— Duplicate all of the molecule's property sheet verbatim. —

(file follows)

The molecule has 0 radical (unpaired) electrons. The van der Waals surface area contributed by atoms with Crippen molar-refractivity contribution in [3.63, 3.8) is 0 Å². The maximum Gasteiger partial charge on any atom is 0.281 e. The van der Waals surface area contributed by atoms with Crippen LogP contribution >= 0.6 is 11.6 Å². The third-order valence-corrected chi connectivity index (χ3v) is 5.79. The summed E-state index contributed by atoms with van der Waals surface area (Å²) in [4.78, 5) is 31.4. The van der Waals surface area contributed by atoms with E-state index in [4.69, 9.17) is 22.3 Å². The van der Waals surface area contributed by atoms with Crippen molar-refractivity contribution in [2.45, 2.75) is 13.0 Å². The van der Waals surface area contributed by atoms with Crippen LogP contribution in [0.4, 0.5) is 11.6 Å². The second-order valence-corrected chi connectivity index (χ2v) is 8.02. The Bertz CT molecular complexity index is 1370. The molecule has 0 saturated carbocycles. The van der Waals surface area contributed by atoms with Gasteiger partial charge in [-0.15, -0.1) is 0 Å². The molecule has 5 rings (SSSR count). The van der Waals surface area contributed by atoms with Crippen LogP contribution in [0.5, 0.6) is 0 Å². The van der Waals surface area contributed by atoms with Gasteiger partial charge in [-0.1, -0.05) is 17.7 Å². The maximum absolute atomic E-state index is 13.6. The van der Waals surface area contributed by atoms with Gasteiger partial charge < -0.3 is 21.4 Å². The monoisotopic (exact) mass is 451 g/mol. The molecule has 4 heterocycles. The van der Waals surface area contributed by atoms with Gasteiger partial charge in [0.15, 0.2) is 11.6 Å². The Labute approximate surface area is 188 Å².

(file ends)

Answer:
The molecule has 0 radical (unpaired) electrons. The van der Waals surface area contributed by atoms with Crippen molar-refractivity contribution in [3.63, 3.8) is 0 Å². The maximum Gasteiger partial charge on any atom is 0.281 e. The van der Waals surface area contributed by atoms with Crippen LogP contribution >= 0.6 is 11.6 Å². The third-order valence-corrected chi connectivity index (χ3v) is 5.79. The summed E-state index contributed by atoms with van der Waals surface area (Å²) in [4.78, 5) is 31.4. The van der Waals surface area contributed by atoms with E-state index in [4.69, 9.17) is 22.3 Å². The van der Waals surface area contributed by atoms with Crippen molar-refractivity contribution in [2.45, 2.75) is 13.0 Å². The van der Waals surface area contributed by atoms with Crippen LogP contribution in [0.4, 0.5) is 11.6 Å². The second-order valence-corrected chi connectivity index (χ2v) is 8.02. The Bertz CT molecular complexity index is 1370. The molecule has 0 saturated carbocycles. The van der Waals surface area contributed by atoms with Gasteiger partial charge in [-0.15, -0.1) is 0 Å². The molecule has 5 rings (SSSR count). The van der Waals surface area contributed by atoms with Crippen LogP contribution in [0.5, 0.6) is 0 Å². The van der Waals surface area contributed by atoms with Gasteiger partial charge in [-0.1, -0.05) is 17.7 Å². The maximum absolute atomic E-state index is 13.6. The van der Waals surface area contributed by atoms with Gasteiger partial charge < -0.3 is 21.4 Å². The monoisotopic (exact) mass is 451 g/mol. The molecule has 4 heterocycles. The van der Waals surface area contributed by atoms with Gasteiger partial charge in [0.15, 0.2) is 11.6 Å². The Labute approximate surface area is 188 Å².